Lottery Promotions and State Budgets


A lottery is a form of gambling in which numbers are drawn at random for a prize. Some governments outlaw it, while others endorse it and organize a state or national lottery. The latter have grown in popularity, especially during economic crisis and when states are seeking new sources of revenue. Yet studies show that the public’s enthusiasm for lotteries is not connected to a state government’s actual fiscal health.

Most state governments outsource their lottery operations, but some retain control over the selection of retailers and the distribution of promotional materials. These agencies also administer the rules and regulations that govern how the games are played. In the United States, there are 48 states that operate lotteries. Several private companies also run nationwide lotteries, such as Powerball and Mega Millions. Those consortiums typically share the cost of advertising.

Lotteries are promoted by the state as an alternative to taxation, with players voluntarily spending their money in return for the chance to win a prize. That argument is appealing in an anti-tax era when voters may fear state budget cuts and increased taxes. But, as one expert explains, lottery promotions often work at cross-purposes with the larger goals of state government. State officials and elected representatives must balance the desire for lottery revenues with the need to manage a gambling operation that is a business whose goal is to maximize profits by persuading people to spend their money on it.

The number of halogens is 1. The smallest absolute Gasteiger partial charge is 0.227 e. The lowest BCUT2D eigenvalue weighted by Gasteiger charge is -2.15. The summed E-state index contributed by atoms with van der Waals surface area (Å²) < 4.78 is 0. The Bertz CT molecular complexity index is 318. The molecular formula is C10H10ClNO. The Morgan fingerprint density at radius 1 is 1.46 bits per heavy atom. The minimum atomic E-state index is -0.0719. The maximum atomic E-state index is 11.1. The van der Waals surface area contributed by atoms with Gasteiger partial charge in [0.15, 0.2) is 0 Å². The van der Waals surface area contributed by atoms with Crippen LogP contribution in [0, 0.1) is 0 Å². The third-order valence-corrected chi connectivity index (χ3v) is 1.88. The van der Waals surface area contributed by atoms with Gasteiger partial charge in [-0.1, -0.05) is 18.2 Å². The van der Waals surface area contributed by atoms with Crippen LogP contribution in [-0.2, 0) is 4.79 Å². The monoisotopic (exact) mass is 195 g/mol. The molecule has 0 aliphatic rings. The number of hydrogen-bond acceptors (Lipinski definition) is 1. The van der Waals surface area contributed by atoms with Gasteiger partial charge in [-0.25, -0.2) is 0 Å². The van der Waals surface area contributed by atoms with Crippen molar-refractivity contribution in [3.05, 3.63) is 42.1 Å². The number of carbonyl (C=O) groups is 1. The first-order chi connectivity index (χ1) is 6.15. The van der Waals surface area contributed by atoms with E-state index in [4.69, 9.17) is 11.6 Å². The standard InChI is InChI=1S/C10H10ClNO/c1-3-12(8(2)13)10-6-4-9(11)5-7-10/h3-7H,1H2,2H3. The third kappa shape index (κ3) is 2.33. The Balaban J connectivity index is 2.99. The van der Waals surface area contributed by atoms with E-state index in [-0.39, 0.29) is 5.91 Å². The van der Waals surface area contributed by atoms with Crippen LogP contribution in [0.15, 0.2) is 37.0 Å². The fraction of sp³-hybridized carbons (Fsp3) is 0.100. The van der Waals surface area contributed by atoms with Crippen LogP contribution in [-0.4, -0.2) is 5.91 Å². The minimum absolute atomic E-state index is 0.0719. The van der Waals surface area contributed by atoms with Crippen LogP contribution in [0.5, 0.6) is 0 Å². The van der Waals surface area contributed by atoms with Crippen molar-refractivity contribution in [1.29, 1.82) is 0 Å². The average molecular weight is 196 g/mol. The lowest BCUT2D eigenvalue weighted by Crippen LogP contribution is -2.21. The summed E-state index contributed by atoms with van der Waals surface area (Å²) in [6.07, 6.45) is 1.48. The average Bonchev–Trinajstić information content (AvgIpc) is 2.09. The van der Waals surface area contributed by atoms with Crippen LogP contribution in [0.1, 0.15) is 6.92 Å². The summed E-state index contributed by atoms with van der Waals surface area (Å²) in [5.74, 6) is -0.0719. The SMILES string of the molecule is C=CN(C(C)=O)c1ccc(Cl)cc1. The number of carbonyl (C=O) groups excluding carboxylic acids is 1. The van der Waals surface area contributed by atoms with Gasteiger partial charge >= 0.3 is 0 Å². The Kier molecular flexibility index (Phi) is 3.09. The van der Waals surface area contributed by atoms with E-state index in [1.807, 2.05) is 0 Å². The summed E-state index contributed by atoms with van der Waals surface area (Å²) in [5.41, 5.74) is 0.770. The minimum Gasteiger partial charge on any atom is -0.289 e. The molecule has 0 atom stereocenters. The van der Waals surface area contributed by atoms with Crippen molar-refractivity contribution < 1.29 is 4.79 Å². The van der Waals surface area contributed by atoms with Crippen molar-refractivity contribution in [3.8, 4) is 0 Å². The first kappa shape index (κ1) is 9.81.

Moreover, the promotion of the lottery has a dark side. It entices people into coveting things they cannot afford. The Bible forbids coveting: “You shall not covet your neighbor’s house, his wife, his male or female servant, his ox or donkey, or anything that is his” (Exodus 20:17). People who play the lottery are lured into this trap by promises that they will be able to buy what they need and desire through the jackpot prizes. But those hopes are empty, as Ecclesiastes teaches.

The growth of lotteries in the US has been fueled by an increasingly competitive environment, as states seek to attract more participants and boost their sales and profits. This has led to new games, such as keno and video poker, as well as increased marketing and promotion. In addition, many lotteries have moved away from the traditional model of selling tickets at retailers to using direct mail and the Internet to sell their products. This has contributed to rising levels of problem gambling. As a result, some experts have called for the creation of a federal agency to regulate all forms of lotteries. Others have advocated that the state should reduce its promotion of them. Regardless of whether the lottery is regulated, there are questions about the morality of government at any level profiting from an activity that has negative consequences for the poor and problem gamblers.